Heartworks Simulator speeds up training for staff

12 September 2018

Thanks to generous donations, Evelina London staff now have unlimited access to a Heartworks Simulator: state-of-the-art equipment that speeds up the training of staff who are learning to scan the hearts of young patients.

Staff training with the new Heartworks Simulator
Staff training with the new Heartworks Simulator

Scanning the heart

The heartworks system simulates the scanning of a heart, both through external scanning on top of the child's skin (transthoracic) and internal scanning, which is carried out by inserting a probe into the gullet (transesophageal). These types of scans are used to detect or assess a number of conditions such as problems with the valves, holes within the heart, or the narrowing of structures that affect blood flow.

The equipment is proving invaluable to trainees, who would be up against many constraints if they were only able to practise on live patients, the method used when John Simpson, Professor of Paediatric and Foetal Cardiology, was in training. Challenges arise particularly in children, who may not be cooperative, or in the case of children under general anaesthetic having a transesophageal scan, where there is limited time to act before they need to be brought out of sedation.

‘It’s a bit like driving a car,’ says Professor Simpson. ‘You’ve got to be able to work out what’s coordinated with what, and work out the technique to get the important views of the heart. When we’re training people to do that, it’s key that we’re able to get them to a certain level before letting them loose on patients. The simulator is allowing us to fast-track people towards what is a vital practical skill.’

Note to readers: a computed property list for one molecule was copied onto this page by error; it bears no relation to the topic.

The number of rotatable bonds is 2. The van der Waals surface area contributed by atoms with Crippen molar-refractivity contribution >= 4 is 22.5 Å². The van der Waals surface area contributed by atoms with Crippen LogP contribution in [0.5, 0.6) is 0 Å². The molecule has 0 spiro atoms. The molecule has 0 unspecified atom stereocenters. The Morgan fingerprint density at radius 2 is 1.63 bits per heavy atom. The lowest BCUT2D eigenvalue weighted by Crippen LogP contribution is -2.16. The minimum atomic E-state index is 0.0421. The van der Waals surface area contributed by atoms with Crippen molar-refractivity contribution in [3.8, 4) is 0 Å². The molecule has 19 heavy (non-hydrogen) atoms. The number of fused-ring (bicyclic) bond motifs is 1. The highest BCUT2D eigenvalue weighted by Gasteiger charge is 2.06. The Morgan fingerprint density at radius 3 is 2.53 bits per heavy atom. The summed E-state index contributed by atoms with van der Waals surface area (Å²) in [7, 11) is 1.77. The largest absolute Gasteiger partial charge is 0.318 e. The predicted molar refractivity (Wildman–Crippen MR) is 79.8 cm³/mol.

Highly accurate imaging

The machine produces standard views of the heart that would be obtained from a real-life ultrasound scan, and also generates highly accurate anatomic moving images. It can simulate the varying symptoms that lead to diagnosis of heart conditions, allowing trainees to learn how to work through each one and what to look for. Training is delivered in around 10 sessions over a three month period alongside an online learning programme that staff are required to pass. 

Other hospitals can run similar training, but have to hire the equipment. Thanks to its generous supporters, Evelina London has been able to buy a simulator to stay at the hospital permanently, meaning staff can use it at any time.

Dr Saleha Kabir is a Paediatric Echo Cardiographer. She has been through the training programme and continues to use the Heartworks Simulator for practice, although she prefers to refer to it as Bob.

‘It meant you were in a safe environment and you can work for hours with no time pressure,’ she says. ‘Nobody’s sedated; nobody’s waiting to be woken up. With our patient population being children, where you don’t have the luxury of a lot of time and patience, it’s quite handy to be able to say, "you’ve got the confidence now, you can crack on". I spent a lot of time practising on it before I was let loose on anybody real.’

Better, faster care

The fast-tracking of trainees has meant more qualified staff are available to undertake these scans on patients. This helps identify complications during procedures more often, leading them to be acted on immediately.

‘It’s one of the things that makes the actual care better and faster,’ says Professor Simpson. ‘We’re doing these procedures day in day out – hundreds per year. Being able to purchase equipment like this makes the difference and is a definite benefit to the patient.’

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